President Trump’s surprise nod to Kim Jong Un’s invitation for a bilateral summit in May has triggered the administration officials to bolster preparations for the same as there is little time left. The meeting is going to be high on stakes especially as both the heads have a whack for throwing surprises. White House is in process of making preparations at a number of levels including an interagency process. US Secretary of State Rex Tillerson has headed back to the US after cutting short the African trip to get hands on the events.
Japanese and South Korean officials are also scheduled to meet Tillerson this week to hold depth discussions. The stakes for failure are high if the summit fails or North Korea responds by a resumption of missile tests. Being a diplomatic breakthrough, but the silence of North Korea is quite misplaced especially as North has made no official statement about reversing its nuclear arsenal and possible denuclearisation. Presidential summits have to be placed at the climax of negotiations which have already taken a positive course. The vice-versa can be really dangerous as there are not many alternatives left. America will try all on its shelf to minimise the risk of possible slips or miscommunications. There are valid concerns as the Trump administration is understaffed and there are no regional experts who can prepare a foolproof plan for the summit. Thus, Trump lacks a distinct understanding of the Korean peninsula with no special ambassador to South Korea or any special envoy to its Northern neighbour.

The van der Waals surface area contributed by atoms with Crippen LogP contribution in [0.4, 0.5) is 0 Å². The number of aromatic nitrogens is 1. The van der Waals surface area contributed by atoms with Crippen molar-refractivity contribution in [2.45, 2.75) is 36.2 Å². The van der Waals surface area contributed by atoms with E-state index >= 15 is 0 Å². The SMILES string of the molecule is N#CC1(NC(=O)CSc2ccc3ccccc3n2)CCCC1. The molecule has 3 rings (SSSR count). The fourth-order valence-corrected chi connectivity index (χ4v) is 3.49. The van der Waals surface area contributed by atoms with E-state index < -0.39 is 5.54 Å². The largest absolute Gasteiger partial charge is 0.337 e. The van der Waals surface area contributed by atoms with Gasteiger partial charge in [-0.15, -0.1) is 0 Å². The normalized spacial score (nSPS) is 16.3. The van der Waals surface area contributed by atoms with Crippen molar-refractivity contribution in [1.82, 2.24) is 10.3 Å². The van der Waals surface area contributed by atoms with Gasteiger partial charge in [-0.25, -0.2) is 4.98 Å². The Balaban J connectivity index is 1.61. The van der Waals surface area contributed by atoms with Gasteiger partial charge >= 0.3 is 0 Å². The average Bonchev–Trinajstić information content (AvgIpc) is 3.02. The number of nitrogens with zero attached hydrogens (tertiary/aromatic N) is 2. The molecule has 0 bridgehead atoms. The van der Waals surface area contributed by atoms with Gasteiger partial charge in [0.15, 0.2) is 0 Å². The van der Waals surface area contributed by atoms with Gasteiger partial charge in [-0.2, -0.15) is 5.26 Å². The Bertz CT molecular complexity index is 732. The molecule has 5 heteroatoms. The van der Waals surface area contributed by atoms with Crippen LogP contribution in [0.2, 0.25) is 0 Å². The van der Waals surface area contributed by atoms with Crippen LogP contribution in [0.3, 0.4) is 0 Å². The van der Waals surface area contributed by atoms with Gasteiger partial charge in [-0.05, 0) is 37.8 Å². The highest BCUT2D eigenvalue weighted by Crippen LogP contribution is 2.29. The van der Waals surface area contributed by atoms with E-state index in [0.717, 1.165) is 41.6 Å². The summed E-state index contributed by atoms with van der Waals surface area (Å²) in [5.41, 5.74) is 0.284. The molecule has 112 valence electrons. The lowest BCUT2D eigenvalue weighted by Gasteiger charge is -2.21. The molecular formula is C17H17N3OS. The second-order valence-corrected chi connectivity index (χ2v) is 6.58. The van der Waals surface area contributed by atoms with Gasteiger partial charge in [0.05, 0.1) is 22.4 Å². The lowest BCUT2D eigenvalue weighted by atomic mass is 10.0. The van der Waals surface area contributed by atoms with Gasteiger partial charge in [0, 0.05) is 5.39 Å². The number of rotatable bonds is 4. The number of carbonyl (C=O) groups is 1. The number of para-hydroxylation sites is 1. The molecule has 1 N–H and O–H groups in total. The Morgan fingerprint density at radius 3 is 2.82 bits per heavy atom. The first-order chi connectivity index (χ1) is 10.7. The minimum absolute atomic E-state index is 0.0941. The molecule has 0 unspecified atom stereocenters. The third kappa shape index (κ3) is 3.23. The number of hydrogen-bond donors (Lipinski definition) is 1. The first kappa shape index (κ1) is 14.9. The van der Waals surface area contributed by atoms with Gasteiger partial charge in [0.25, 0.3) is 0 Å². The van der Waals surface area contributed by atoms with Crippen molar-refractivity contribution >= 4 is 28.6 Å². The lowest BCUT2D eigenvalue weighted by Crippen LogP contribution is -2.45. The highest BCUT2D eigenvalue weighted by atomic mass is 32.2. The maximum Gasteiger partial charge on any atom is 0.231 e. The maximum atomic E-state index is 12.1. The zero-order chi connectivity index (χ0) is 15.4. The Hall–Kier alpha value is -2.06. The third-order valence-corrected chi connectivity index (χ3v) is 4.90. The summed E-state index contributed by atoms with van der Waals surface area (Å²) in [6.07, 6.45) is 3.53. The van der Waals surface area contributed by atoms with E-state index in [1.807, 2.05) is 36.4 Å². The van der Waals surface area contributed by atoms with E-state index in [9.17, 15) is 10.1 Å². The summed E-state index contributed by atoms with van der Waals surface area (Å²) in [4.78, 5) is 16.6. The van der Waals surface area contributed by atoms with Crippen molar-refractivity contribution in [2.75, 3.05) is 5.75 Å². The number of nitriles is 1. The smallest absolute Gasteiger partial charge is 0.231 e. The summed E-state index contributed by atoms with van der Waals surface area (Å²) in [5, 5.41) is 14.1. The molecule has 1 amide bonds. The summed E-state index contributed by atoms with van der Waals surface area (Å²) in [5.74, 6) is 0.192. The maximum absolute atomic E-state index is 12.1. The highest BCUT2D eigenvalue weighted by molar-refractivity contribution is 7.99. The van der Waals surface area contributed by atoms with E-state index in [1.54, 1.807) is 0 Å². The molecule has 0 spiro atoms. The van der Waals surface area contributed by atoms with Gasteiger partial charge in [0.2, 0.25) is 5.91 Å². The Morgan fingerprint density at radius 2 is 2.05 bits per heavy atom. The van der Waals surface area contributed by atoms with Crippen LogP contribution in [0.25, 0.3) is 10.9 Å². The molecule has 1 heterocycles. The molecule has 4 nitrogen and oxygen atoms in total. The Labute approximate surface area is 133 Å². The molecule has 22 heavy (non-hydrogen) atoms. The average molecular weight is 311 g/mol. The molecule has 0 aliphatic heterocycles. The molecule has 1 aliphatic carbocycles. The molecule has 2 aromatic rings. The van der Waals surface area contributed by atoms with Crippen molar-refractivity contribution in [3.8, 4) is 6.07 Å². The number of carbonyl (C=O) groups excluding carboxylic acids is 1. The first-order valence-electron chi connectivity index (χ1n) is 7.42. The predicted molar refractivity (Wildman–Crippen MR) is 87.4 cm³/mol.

Experts have cautioned that North Korea has achieved its major objective by getting the most powerful leader in the world to sit with him and discuss denuclearisation as equals and it may use the talks to buy time to make further advancements on his nuclear program. In addition, very little preparation is being made by all the three major countries involved publically. There has to be a plan to foresee what course to take if things go bad.